* Perhaps this is stating the obvious but I am going to say it anyway.  When doing any sort of canning, especially making jelly or preserves, timing is critical.  Make sure you have all of your stuff in order and ready to go.  I like to make sure my jars or all washed and starting to sterilize in the water bath before I start cooking anything on the stove.  Jars can always hang out in the boiling water longer if needed.  I also make sure I have all of my ingredients out and ready to go.  There is often just one minute between not ready and ready when making a jelly.  Don't go walking away to fold laundry or start another project until you are finished and the jars are in the water bath.

* Lids, the flat metal disk that touches the glass jar, can only be used ONCE.  Everything else, the jars and the rings, can be used for a lifetime.  But lids are a use one time only part of the process. 

OK enough ramble...  You get big bonus points if you are still reading.  Here's the very easy and tasty recipe.  I don't like watermelon but I actually think the jelly tastes really lovely.  I mean, honestly, it's like candy.

Watermelon Jelly

* 4 cups cubed watermelon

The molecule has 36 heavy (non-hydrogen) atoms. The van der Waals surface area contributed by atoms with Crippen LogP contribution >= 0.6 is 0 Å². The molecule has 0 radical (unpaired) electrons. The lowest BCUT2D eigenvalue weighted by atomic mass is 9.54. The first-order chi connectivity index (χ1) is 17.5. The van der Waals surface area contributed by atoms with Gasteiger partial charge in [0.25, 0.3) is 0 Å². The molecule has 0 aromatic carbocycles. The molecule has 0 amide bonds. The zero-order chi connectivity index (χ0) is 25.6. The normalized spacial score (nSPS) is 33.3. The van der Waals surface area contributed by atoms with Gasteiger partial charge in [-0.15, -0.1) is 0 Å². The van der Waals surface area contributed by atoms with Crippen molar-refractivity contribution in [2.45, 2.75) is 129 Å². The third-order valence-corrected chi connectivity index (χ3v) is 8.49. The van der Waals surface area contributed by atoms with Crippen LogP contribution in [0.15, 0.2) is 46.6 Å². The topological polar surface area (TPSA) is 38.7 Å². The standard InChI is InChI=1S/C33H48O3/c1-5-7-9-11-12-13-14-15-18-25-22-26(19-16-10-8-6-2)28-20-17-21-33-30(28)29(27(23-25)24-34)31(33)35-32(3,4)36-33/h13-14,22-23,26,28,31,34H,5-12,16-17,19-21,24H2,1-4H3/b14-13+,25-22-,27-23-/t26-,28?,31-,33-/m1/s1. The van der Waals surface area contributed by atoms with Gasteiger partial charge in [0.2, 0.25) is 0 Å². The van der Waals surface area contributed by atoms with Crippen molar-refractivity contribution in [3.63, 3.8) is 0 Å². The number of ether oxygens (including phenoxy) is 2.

* 3 1/2 cups sugar
* 3 tablespoons lemon juice
* 1 box dry no sugar needed pectin
* possible second thing of pectin*

* Place watermelon in a blender.  Blend until all liquid. 

*At this point you can either use a jelly strainer (too fussy for a girl like me but if you have one, go for it), cheese cloth (still too fussy), a colander just to make sure you get the seeds out (my chosen method) or nothing at all because you know all the seeds are for sure out.  I strained the liquid through a colander just to make sure any big chunks or seeds were taken out.  You can see from the photo that my jelly came out clear just doing this method.  This should result in two cups of juice.  That's how much you need...TWO cups.

* In a bowl, mix 1/2 cup sugar and the box of dry pectin together.

* In a large pot, boil 2 cups watermelon juice, lemon juice and pectin/sugar mixture over medium heat.
  It should take about 5-10 minutes to come to a boil.  Make sure you stir often to prevent burning.

* Once at a full boil, add the rest of the sugar.  Bring back to a boil.  Bring to a hard boil for one full minute.